No Time Dad

A blog about web development written by a busy dad

Designing Simple Menus

The title of this post was almost “Designing Simple Mobile Menus”. But I think this design can be applied to other types of menus too. It’s no secret in the frontend development world that creating menus is hard. Or maybe I should say that creating menus that are accessible and provide a good user experience is hard.

Below is a simple example of my favorite type of menu. Clicking on a button labeled “Menu” uses JavaScript to remove a css selector called .hide and displays a menu element. Clicking the menu button again adds the .hide selector to the menu element, hiding it from view on the page.

<html>
  <style>
    .hide {
      display: none;
    }
  </style>
  ...
  <button id="menu__button">Menu</button>
  <nav id="menu" class="hide">...</nav>
  ...
  <script>
    document.getElementById("menu__button").addEventListener("click", () => {
      const mobileNav = document.getElementById("menu")
      mobileNav.classList.toggle("hide")
    })
  </script>
</html>

Displaying the menu element like this means that the content beneath it is pushed down. This is called a content shift. And in most cases it’s not a great user experience. It’s frustrating for the end user when a link or text suddenly moves without warning.

However, in the case of a menu button the user is expecting a menu to show up somewhere and probably won’t be frustrated with the content shift. By clicking on the menu button they’ve shown intent that they’re expecting to see a menu. They’re not focused on the content beneath the menu anymore.

The other nice thing about the menu example above is that even though it’s simple, it’s still accessible. I don’t need to do anything special to be able to tab through the menu items. No extra libraries needed. It just works.

Type of menus (worst to best)

Hover to open menus that pop-over content

In my opinion this is the worst type of menu. Clicking shows intent. Clicking is equivalent to grabbing something with your hand. It’s saying “I want to see this” or “I’m expecting something to happen”.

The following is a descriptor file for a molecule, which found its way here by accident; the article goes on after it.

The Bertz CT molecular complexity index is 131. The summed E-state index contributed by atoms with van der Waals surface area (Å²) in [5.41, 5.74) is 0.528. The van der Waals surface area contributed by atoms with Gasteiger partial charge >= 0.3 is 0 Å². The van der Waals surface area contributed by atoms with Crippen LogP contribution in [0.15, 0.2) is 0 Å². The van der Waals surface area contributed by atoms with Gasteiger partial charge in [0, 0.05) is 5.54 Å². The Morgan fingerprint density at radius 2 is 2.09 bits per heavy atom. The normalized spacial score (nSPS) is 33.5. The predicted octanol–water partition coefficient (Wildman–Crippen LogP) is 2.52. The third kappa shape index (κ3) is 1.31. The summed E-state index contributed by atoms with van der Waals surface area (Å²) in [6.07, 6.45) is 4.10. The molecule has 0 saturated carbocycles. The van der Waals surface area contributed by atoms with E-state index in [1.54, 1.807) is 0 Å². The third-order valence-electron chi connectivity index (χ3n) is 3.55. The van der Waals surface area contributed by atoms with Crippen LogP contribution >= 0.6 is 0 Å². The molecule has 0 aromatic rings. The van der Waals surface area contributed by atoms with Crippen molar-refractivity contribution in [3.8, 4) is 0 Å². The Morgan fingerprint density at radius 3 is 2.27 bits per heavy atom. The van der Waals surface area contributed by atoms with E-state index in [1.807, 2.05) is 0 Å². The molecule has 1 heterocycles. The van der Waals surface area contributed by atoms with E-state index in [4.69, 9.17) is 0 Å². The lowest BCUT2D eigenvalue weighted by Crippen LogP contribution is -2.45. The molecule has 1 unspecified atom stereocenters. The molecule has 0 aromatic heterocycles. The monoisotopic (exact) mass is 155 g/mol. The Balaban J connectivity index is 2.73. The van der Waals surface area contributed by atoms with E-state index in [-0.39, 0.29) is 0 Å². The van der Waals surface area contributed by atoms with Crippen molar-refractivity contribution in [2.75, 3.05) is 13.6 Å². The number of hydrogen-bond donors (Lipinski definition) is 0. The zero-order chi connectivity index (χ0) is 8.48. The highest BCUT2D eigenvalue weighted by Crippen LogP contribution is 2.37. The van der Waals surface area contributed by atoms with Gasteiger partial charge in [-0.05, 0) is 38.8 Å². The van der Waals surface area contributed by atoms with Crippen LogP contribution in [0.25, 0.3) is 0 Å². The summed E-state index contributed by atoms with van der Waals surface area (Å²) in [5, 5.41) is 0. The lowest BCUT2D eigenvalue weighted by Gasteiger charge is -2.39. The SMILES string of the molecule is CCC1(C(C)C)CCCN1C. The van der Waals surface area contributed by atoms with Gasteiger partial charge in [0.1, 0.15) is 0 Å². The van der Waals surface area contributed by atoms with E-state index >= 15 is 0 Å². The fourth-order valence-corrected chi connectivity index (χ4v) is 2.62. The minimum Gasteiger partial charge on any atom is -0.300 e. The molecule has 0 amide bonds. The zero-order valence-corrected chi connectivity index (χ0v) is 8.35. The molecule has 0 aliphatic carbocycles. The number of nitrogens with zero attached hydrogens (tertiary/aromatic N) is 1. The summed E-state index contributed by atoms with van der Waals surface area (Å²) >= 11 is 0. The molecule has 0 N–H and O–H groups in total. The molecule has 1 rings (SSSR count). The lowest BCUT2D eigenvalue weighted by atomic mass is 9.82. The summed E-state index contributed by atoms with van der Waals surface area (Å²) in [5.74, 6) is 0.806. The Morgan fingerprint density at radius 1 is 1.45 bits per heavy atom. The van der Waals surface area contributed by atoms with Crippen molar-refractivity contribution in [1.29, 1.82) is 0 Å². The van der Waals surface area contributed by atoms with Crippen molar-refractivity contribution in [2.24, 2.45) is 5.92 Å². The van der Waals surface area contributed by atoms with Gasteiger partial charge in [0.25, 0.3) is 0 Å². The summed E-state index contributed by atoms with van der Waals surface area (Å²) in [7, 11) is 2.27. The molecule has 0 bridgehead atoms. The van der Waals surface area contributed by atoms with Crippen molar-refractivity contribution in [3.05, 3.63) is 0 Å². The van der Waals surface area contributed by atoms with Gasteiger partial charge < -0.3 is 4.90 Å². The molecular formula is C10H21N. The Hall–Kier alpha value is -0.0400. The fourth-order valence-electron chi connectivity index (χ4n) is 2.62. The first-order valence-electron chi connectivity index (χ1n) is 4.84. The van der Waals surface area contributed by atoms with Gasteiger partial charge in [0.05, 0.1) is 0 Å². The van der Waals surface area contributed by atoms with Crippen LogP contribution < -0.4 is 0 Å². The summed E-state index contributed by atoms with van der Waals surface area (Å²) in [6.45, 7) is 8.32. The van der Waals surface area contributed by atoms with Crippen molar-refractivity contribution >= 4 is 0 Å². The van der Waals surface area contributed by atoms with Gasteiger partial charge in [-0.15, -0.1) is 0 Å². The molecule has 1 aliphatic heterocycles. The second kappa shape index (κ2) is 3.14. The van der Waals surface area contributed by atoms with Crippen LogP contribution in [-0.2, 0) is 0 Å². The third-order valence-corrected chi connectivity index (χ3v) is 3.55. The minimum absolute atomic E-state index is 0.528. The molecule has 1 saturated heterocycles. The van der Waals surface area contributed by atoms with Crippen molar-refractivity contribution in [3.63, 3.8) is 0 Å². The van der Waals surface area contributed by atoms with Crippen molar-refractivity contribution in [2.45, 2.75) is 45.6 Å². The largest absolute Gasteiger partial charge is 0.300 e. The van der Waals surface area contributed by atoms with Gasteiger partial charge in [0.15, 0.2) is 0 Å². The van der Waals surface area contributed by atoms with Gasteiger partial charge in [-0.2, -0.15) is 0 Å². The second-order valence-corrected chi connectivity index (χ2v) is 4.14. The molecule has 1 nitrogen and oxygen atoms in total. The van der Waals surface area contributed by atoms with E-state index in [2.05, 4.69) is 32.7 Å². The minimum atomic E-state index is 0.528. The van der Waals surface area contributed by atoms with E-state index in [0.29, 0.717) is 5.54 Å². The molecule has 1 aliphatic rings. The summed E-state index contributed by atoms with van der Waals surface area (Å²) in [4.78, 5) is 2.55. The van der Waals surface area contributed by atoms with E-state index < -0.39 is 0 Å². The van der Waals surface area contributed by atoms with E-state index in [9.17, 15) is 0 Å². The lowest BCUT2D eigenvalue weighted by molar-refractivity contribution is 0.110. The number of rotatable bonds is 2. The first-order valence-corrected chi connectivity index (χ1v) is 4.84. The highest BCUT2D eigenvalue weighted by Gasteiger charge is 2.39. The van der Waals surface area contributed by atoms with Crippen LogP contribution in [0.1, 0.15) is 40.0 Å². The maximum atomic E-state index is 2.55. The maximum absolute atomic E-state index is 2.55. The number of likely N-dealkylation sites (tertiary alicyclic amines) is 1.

I’m not sure at what point we decided that mousing over something showed intent, but I think it’s a mistake to interpret it that way.

I was recently looking for a nice coat online on some of the usual places to buy mens coats. The menu experience on most of them was terrible. Half of the time I ended up clicking on womens or childrens links because the menu shifted around so much when I moved my mouse.

I realize that the average e-commerce menu is much more complicated than the example I’ve shown above, but I really think that triggering the menu to expand on hover is bad idea. No surprises, please. Allow me to show intent.

Click to open menus that pop-over content

This type of menu is better, but not the best. I think it can be done in a non-hostile way if you know what you’re doing. But for some reason covering the content with the menu rubs me the wrong way. I think it’s a worse user experience than pushing the content down.

There’s also the accessibility concern with pop-over menus. Extra steps need to be taken to ensure that users can focus and tab through the menu. You’d be surprised how many large websites don’t have accessible menus.

Click to open menus that push content down

As shown in the example above, this one is my favorite. Need a live example to look at? Check out how the award winning gov.uk website handles their menus. Spoiler alert: they push the content down when you click on the menu button to open the menu.